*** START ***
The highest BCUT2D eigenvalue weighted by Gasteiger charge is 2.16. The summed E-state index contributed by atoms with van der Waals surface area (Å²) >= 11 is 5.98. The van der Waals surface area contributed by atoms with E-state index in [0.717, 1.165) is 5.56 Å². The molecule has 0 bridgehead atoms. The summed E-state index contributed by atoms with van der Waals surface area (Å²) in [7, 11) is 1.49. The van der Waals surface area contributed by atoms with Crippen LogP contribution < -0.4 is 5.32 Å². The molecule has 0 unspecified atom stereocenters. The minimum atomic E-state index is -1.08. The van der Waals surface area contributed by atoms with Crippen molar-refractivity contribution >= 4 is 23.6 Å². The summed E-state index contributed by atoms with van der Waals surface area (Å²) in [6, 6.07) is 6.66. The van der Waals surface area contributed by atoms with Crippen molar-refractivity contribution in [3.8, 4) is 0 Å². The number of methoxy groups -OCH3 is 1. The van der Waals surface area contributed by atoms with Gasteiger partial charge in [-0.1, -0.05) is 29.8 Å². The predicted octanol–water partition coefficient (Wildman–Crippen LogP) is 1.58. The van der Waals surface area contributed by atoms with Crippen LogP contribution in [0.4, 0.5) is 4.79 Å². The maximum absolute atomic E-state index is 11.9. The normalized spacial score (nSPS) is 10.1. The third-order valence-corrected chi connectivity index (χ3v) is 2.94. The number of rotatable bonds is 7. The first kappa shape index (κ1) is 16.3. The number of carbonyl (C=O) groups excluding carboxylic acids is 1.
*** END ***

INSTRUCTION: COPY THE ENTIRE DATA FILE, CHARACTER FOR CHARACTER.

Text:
The highest BCUT2D eigenvalue weighted by Gasteiger charge is 2.16. The summed E-state index contributed by atoms with van der Waals surface area (Å²) >= 11 is 5.98. The van der Waals surface area contributed by atoms with E-state index in [0.717, 1.165) is 5.56 Å². The molecule has 0 bridgehead atoms. The summed E-state index contributed by atoms with van der Waals surface area (Å²) in [7, 11) is 1.49. The van der Waals surface area contributed by atoms with Crippen LogP contribution < -0.4 is 5.32 Å². The molecule has 0 unspecified atom stereocenters. The minimum atomic E-state index is -1.08. The van der Waals surface area contributed by atoms with Crippen molar-refractivity contribution >= 4 is 23.6 Å². The summed E-state index contributed by atoms with van der Waals surface area (Å²) in [6, 6.07) is 6.66. The van der Waals surface area contributed by atoms with Crippen molar-refractivity contribution in [3.8, 4) is 0 Å². The number of methoxy groups -OCH3 is 1. The van der Waals surface area contributed by atoms with Gasteiger partial charge in [-0.1, -0.05) is 29.8 Å². The predicted octanol–water partition coefficient (Wildman–Crippen LogP) is 1.58. The van der Waals surface area contributed by atoms with Crippen LogP contribution in [0.4, 0.5) is 4.79 Å². The maximum absolute atomic E-state index is 11.9. The normalized spacial score (nSPS) is 10.1. The third-order valence-corrected chi connectivity index (χ3v) is 2.94. The number of rotatable bonds is 7. The first kappa shape index (κ1) is 16.3. The number of carbonyl (C=O) groups excluding carboxylic acids is 1.